Disability Accommodation in Australia – the Youngcare story


Disability Accommodation in Australia – the Youngcare story

Too many young Australians with physical disabilities still enter inappropriate housing. Youngcare is creating a future where every young person with high physical support needs feels at home — and free to live, equally — in their community.
17th August, 2021

About 1 in 6 Australians – 4.4 million people – live with disability.  And a third of those have severe or profound disability needing daily help with self-care, mobility or communication activities.

For young people with high physical support needs, finding the right accommodation can be hard.  All too often they find themselves in aged care, rehabilitation centres or other inappropriate situations.  It is not a choice.  There is simply no better alternative.

Youngcare was formed out of the lived experience of one of its founders who battled to find relevant and dignified care for his wife.  It is a story of how determination and imagination can deliver real, practical positive social outcomes.

Behind the scenes it is also a story of how longstanding laws together with new legal infrastructure can be marshalled to support social impact.  There are still legal gaps and inadequacies – the law reform task is never finished – but there can be milestones along the way to recognise and apply.

What Youngcare does

Youngcare works on delivering suitable and appropriate supported housing from three angles.

  • Youngcare’s Specialist Disability Accommodation (SDA) Building Program designs and develops age-appropriate housing solutions where young people with high physical support needs can live with choice, independence and dignity in their own homes.
  • Youngcare’s At Home Care Grants and Home Support Grants provide vital funding for equipment, home modifications and emergency respite care, keeping young people at home with their families, and preventing new admissions to inappropriate housing.
  • Youngcare Connect supports families and individuals to navigate the often-complicated health, housing and disability systems, providing expert NDIS and SDA advice, and linking people with appropriate services to identify funding or housing opportunities.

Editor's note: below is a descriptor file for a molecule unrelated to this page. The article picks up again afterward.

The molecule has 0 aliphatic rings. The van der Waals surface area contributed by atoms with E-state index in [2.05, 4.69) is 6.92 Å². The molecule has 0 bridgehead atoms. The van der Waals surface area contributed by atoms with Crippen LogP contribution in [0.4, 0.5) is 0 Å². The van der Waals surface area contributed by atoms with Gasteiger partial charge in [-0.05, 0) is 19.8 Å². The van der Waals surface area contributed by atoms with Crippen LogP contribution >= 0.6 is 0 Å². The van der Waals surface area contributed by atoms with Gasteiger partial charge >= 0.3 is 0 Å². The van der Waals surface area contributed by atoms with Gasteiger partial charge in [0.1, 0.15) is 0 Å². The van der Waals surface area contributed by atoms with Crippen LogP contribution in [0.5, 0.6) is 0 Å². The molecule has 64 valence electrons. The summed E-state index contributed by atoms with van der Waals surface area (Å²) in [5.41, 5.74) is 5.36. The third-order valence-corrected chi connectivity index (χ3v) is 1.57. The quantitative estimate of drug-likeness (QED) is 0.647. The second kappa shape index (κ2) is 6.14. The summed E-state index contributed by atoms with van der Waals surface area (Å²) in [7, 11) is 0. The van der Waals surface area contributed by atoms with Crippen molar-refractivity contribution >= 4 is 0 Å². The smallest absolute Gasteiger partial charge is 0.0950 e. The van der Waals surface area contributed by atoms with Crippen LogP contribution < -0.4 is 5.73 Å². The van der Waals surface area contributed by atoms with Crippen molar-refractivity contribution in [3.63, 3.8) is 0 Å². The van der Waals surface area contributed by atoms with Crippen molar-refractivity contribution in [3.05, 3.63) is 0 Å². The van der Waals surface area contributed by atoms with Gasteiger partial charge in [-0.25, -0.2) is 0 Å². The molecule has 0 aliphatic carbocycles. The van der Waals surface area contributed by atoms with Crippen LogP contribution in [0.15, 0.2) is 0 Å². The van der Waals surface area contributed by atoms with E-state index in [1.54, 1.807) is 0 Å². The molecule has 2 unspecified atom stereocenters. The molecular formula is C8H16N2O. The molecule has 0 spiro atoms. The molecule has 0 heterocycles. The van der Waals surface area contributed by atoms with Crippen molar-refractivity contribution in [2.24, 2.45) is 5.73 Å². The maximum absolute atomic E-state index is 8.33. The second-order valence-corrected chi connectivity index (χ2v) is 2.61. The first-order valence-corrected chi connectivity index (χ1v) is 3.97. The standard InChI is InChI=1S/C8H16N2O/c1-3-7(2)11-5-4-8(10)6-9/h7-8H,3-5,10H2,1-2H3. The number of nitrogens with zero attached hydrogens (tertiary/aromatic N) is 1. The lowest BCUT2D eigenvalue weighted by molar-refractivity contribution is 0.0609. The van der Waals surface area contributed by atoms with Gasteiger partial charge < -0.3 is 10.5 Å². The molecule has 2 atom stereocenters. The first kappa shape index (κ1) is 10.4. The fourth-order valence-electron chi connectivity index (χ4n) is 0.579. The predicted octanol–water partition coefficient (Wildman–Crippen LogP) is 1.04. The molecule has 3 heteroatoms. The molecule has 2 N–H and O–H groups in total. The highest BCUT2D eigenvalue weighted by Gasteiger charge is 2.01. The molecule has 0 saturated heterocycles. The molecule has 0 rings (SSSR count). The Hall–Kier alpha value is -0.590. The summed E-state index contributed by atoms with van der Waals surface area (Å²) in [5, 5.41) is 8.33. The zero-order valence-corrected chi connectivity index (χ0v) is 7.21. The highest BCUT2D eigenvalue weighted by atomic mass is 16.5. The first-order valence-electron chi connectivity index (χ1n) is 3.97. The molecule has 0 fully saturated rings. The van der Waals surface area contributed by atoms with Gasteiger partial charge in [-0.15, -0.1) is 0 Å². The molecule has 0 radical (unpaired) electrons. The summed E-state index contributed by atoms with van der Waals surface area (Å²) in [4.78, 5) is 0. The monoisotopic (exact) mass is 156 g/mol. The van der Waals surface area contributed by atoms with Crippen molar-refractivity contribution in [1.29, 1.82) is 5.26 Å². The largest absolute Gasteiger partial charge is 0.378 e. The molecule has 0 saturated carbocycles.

Simple to articulate, complicated to deliver.  Achieving these objectives involves multiple stakeholders including housing developers, government – Federal, State and local –  philanthropists, financiers, service providers, volunteers, and a range of industry and community supporters.

An example is the three-way partnership formed by Youngcare for the $3 million Wooloowin development in Brisbane which was launched in September 2020.  Youngcare worked with Community Housing (Qld) and the Queensland Department of Public Works and Housing to develop a new, state-of-the-art, SDA development for 6 residents in a mix of shared and self-contained homes, purpose-built for people aged between 18 to 65 years with high physical care needs. 

It was funded by Community Housing (Qld) with contributions from Youngcare, Lord Mayor’s Charitable Trust and the Queensland State government which provided the land.

The Legal Angle

So how did the law help? Much of the contribution of the law for social impact is found outside court cases and landmark decisions.  It is behind the scenes in the practices and arrangements that the law recognises, confirms and documents, and in the statutes that establish community programs. The Wooloowin development was backed up by commercial law supporting the partnership and the development – the structuring of the governance arrangements, the documentation of contract and property rights, and ensuring that the ownership and control was directed towards achieving the Youngcare housing objectives. The development was able to be funded because of the underlying laws supporting charities (like Youngcare and Lord Mayor’s Charitable Trust) and community initiatives, like the community housing provider legislation. And the project is financially viable because of the SDA funding available under the NDIS.  The amount and reliability of that funding is critical to the development, both to designing and building the accommodation and to its ongoing tenancy and operation.  The NDIA is able to provide Specialist Disability Accommodation (SDA) funding because, and only because, of the legislation that authorises it.  The scope, terms and conditions of that funding are regulated by that legislation.

Law Reform

Current law provides a good base but social impact requires more.    It is increasingly important to be able to combine philanthropic and commercial funding in social impact projects – “blended finance” – and there can be tensions between the legal requirements for charities and how they fit with commercial arrangements.  

Legislated programs can also take different directions in their implementation.   There has been criticism, for example, that the NDIA’s pricing of individual SDA budget packages has missed, and underserves, the original intention by focussing on how individuals are currently living rather than their reasonable and necessary goals.  This can lead to a project being financially unsustainable for anything other than shared accommodation.

The legal infrastructure is a work-in-progress.  Law reform, like building and maintaining a home, is an ongoing job.